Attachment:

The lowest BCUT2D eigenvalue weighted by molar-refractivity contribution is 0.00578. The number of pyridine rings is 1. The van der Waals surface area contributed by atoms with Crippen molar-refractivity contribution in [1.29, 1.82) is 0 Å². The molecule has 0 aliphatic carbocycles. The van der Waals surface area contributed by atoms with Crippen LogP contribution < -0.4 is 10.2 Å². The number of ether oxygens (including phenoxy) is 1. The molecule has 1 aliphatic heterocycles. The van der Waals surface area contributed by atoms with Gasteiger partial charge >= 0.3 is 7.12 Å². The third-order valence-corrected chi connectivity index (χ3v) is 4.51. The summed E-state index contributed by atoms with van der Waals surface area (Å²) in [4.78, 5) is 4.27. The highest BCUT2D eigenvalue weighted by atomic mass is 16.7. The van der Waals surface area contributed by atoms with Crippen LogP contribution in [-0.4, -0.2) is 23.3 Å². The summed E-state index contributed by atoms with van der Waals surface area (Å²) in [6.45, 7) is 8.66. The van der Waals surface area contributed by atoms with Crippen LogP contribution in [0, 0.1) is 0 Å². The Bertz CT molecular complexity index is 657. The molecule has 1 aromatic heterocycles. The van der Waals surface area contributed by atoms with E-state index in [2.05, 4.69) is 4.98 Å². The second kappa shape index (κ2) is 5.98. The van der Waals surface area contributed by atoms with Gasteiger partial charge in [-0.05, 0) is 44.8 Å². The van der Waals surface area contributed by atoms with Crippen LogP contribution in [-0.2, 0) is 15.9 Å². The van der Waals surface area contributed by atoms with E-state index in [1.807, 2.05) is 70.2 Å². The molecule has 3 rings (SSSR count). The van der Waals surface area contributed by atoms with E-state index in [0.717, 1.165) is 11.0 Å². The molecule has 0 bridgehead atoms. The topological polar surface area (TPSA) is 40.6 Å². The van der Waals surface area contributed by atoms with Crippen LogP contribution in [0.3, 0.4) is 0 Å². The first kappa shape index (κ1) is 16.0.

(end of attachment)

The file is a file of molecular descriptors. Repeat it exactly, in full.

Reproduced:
The lowest BCUT2D eigenvalue weighted by molar-refractivity contribution is 0.00578. The number of pyridine rings is 1. The van der Waals surface area contributed by atoms with Crippen molar-refractivity contribution in [1.29, 1.82) is 0 Å². The molecule has 0 aliphatic carbocycles. The van der Waals surface area contributed by atoms with Crippen LogP contribution < -0.4 is 10.2 Å². The number of ether oxygens (including phenoxy) is 1. The molecule has 1 aliphatic heterocycles. The van der Waals surface area contributed by atoms with Gasteiger partial charge >= 0.3 is 7.12 Å². The third-order valence-corrected chi connectivity index (χ3v) is 4.51. The summed E-state index contributed by atoms with van der Waals surface area (Å²) in [4.78, 5) is 4.27. The highest BCUT2D eigenvalue weighted by atomic mass is 16.7. The van der Waals surface area contributed by atoms with Crippen LogP contribution in [-0.4, -0.2) is 23.3 Å². The summed E-state index contributed by atoms with van der Waals surface area (Å²) in [6.45, 7) is 8.66. The van der Waals surface area contributed by atoms with Crippen LogP contribution in [0, 0.1) is 0 Å². The Bertz CT molecular complexity index is 657. The molecule has 1 aromatic heterocycles. The van der Waals surface area contributed by atoms with E-state index in [2.05, 4.69) is 4.98 Å². The second kappa shape index (κ2) is 5.98. The van der Waals surface area contributed by atoms with Gasteiger partial charge in [-0.05, 0) is 44.8 Å². The van der Waals surface area contributed by atoms with Crippen LogP contribution in [-0.2, 0) is 15.9 Å². The van der Waals surface area contributed by atoms with E-state index in [1.807, 2.05) is 70.2 Å². The molecule has 3 rings (SSSR count). The van der Waals surface area contributed by atoms with E-state index in [0.717, 1.165) is 11.0 Å². The molecule has 0 bridgehead atoms. The topological polar surface area (TPSA) is 40.6 Å². The van der Waals surface area contributed by atoms with Crippen LogP contribution in [0.3, 0.4) is 0 Å². The first kappa shape index (κ1) is 16.0.